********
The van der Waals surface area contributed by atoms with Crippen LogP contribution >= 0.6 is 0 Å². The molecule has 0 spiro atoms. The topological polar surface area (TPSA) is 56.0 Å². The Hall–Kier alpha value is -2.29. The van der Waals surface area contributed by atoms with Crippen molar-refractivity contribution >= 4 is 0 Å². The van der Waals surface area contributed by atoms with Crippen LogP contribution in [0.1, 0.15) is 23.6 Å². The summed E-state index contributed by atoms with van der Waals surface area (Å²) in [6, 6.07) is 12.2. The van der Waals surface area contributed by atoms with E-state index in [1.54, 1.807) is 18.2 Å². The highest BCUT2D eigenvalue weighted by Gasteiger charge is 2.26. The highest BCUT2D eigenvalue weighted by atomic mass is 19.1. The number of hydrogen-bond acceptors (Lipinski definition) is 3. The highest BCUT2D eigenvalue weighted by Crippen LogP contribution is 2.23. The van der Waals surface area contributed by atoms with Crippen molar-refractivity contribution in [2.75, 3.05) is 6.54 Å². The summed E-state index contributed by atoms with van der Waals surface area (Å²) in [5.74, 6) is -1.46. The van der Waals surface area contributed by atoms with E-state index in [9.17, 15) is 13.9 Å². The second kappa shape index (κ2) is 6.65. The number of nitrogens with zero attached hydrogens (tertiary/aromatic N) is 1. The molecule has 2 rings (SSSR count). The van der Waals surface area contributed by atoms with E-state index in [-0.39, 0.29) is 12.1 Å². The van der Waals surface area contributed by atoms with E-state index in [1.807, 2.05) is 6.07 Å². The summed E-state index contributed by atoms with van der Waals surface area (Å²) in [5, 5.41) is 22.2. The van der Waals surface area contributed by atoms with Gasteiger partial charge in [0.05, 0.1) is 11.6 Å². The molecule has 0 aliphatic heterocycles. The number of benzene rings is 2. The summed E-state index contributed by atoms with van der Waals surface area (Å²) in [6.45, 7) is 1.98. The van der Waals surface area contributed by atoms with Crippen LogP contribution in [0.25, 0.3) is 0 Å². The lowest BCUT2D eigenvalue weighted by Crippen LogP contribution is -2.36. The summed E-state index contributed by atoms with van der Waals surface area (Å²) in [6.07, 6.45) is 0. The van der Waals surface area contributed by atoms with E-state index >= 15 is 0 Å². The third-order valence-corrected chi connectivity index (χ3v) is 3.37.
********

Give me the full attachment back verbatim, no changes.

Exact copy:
The van der Waals surface area contributed by atoms with Crippen LogP contribution >= 0.6 is 0 Å². The molecule has 0 spiro atoms. The topological polar surface area (TPSA) is 56.0 Å². The Hall–Kier alpha value is -2.29. The van der Waals surface area contributed by atoms with Crippen molar-refractivity contribution >= 4 is 0 Å². The van der Waals surface area contributed by atoms with Crippen LogP contribution in [0.1, 0.15) is 23.6 Å². The summed E-state index contributed by atoms with van der Waals surface area (Å²) in [6, 6.07) is 12.2. The van der Waals surface area contributed by atoms with E-state index in [1.54, 1.807) is 18.2 Å². The highest BCUT2D eigenvalue weighted by Gasteiger charge is 2.26. The highest BCUT2D eigenvalue weighted by atomic mass is 19.1. The number of hydrogen-bond acceptors (Lipinski definition) is 3. The highest BCUT2D eigenvalue weighted by Crippen LogP contribution is 2.23. The van der Waals surface area contributed by atoms with Crippen molar-refractivity contribution in [2.75, 3.05) is 6.54 Å². The summed E-state index contributed by atoms with van der Waals surface area (Å²) in [5.74, 6) is -1.46. The van der Waals surface area contributed by atoms with E-state index in [9.17, 15) is 13.9 Å². The second kappa shape index (κ2) is 6.65. The number of nitrogens with zero attached hydrogens (tertiary/aromatic N) is 1. The molecule has 2 rings (SSSR count). The van der Waals surface area contributed by atoms with E-state index in [-0.39, 0.29) is 12.1 Å². The van der Waals surface area contributed by atoms with E-state index in [1.807, 2.05) is 6.07 Å². The summed E-state index contributed by atoms with van der Waals surface area (Å²) in [5, 5.41) is 22.2. The van der Waals surface area contributed by atoms with Gasteiger partial charge in [0.05, 0.1) is 11.6 Å². The molecule has 0 aliphatic heterocycles. The number of benzene rings is 2. The summed E-state index contributed by atoms with van der Waals surface area (Å²) in [6.45, 7) is 1.98. The van der Waals surface area contributed by atoms with Crippen LogP contribution in [0.25, 0.3) is 0 Å². The lowest BCUT2D eigenvalue weighted by Crippen LogP contribution is -2.36. The summed E-state index contributed by atoms with van der Waals surface area (Å²) in [6.07, 6.45) is 0. The van der Waals surface area contributed by atoms with E-state index >= 15 is 0 Å². The third-order valence-corrected chi connectivity index (χ3v) is 3.37.